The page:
What you need to know today about the virus outbreak

Protests across the country the past six days over the death of George Floyd have eclipsed issues over the coronavirus pandemic that have dominated much of the past three months.

Demonstrations on city streets — some peaceful, some violent — from coast to coast have taken place since the death of Floyd, a handcuffed black man who pleaded for air as a white Minneapolis police officer pressed his knee against Floyd’s neck for several minutes.

The unrest comes as people around the world gradually try to return to normal. The first day of June saw coronavirus restrictions ease from Asia to Europe.

The Colosseum opened its ancient doors in Rome, ferries restarted in Bangladesh, golfers played in Greece, students returned in Britain and Dutch bars and restaurants were free to welcome hungry, thirsty patrons.

Here are some of AP’s top stories Monday on the world’s coronavirus pandemic. Follow APNews.com/VirusOutbreak for updates through the day and APNews.com/UnderstandingtheOutbreak for stories explaining some of its complexities.

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What’s Happening Today:

— Countries around the Mediterranean Sea tentatively kicked off a summer season where tourists could bask in their sunny beaches while still being protected by social distancing measures from the coronavirus. Greece lifted lockdown measures for hotels, campsites, open-air cinemas, golf courses and public swimming pools, while beaches and museums reopened in Turkey, and bars, restaurants, cinemas and museums came back to life in the Netherlands. Commuter trains, taxis, ride-sharing cars, special shuttle buses and motorcycles rumbled back on the roads in the Philippine capital, Manila, but were only allowed to carry a fraction of their capacity as a safeguard.

— Protests erupting across the U.S. are threatening to upend efforts by health officials to track and contain the spread of coronavirus just as those efforts were finally getting underway. Health experts need newly infected people to remember and recount everyone they’ve interacted with over several days in order to alert others who may have been exposed and prevent them from spreading the disease further.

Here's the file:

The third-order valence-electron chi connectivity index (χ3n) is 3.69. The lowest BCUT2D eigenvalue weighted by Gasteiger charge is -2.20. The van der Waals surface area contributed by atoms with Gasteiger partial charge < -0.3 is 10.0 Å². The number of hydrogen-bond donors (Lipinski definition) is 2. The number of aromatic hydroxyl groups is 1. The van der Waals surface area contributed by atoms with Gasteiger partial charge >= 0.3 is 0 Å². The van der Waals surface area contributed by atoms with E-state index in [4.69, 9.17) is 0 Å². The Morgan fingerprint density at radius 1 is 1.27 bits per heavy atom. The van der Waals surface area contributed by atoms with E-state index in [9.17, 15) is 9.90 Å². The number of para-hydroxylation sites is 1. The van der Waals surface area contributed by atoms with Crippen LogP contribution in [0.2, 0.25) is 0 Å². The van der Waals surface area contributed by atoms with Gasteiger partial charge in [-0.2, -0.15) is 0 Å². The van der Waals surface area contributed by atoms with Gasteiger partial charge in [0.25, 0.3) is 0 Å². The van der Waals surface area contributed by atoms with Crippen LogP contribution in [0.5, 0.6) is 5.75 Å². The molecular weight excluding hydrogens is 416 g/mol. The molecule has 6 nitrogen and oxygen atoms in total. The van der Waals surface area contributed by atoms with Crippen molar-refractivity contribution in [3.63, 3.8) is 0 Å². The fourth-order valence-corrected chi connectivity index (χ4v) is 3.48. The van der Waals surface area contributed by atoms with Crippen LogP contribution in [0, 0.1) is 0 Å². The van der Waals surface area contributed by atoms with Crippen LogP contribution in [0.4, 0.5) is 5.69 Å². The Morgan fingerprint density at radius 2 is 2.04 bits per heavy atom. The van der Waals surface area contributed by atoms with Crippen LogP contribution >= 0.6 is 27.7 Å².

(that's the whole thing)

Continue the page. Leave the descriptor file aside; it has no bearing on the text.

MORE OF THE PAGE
— Primaries Tuesday in eight U.S. states are the biggest test to date of campaigning during the coronavirus era, a way for parties to test-drive new ways of getting out the vote during a time when it can be dangerous to leave your home. Voters in Indiana, Iowa, Maryland, Montana, New Mexico, Pennsylvania, Rhode Island and South Dakota will cast ballots in both the Democratic presidential contest and a host of down-ballot primaries for everything from governors to state representatives.

— COVID-19 has disproportionately impacted black Americans, infecting and killing them at higher rates across the nation. Experts say the pandemic has also exacerbated existing economic disparities and raised fresh concerns about the survival of black businesses, many of which have been the backbone of cities like Detroit and Atlanta for years.

— A California biotech company says its experimental drug remdesivir improved symptoms when given for five days to moderately ill, hospitalized patients with COVID-19. Gilead Sciences’ drug is the only treatment that’s been shown in a rigorous experiment to help fight the coronavirus.

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WHAT YOU NEED TO KNOW:

For most people, the coronavirus causes mild or moderate symptoms, such as fever and cough that clear up in two to three weeks. For some, especially older adults and people with existing health problems, it can cause more severe illness, including pneumonia and death. The vast majority of people recover.

Here are the symptoms of the virus compared with the common flu.

One of the best ways to prevent spread of the virus is washing your hands with soap and water. The U.S. Centers for Disease Control and Prevention recommends first washing with warm or cold water and then lathering soap for 20 seconds to get it on the backs of hands, between fingers and under fingernails before rinsing off.

You should wash your phone, too. Here’s how.

TRACKING THE VIRUS: Drill down and zoom in at the individual county level, and you can access numbers that will show you the situation where you are, and where loved ones or people you’re worried about live.

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ONE NUMBER:

— 1,600: There were some 1,600 people who reserved tickets in advance to see the Sistine Chapel on the first day the Vatican Museums opened to the public after a three-month coronavirus shutdown.

IN OTHER NEWS:

— DISPATCHES FROM YOSEMITE: Yosemite National Park has been closed to the public for nearly three months and a few dozen lucky kids have had it mostly to themselves. They are student journalists who put out the Yosemite Valley School newspaper. Their parents are Yosemite’s essential staff who live in a residential area of the park and are watching over it while it’s closed.

— IT’S A START: Competitive sports have returned to England with greyhound racing as the first of three sports to resume after a 75-day shutdown because of the coronavirus outbreak. Horse racing and snooker are also taking place — all without spectators and following government-approved coronavirus protocols.

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Follow AP coverage of the virus outbreak at https://apnews.com/VirusOutbreak and https://apnews.com/UnderstandingtheOutbreak

Categories: National News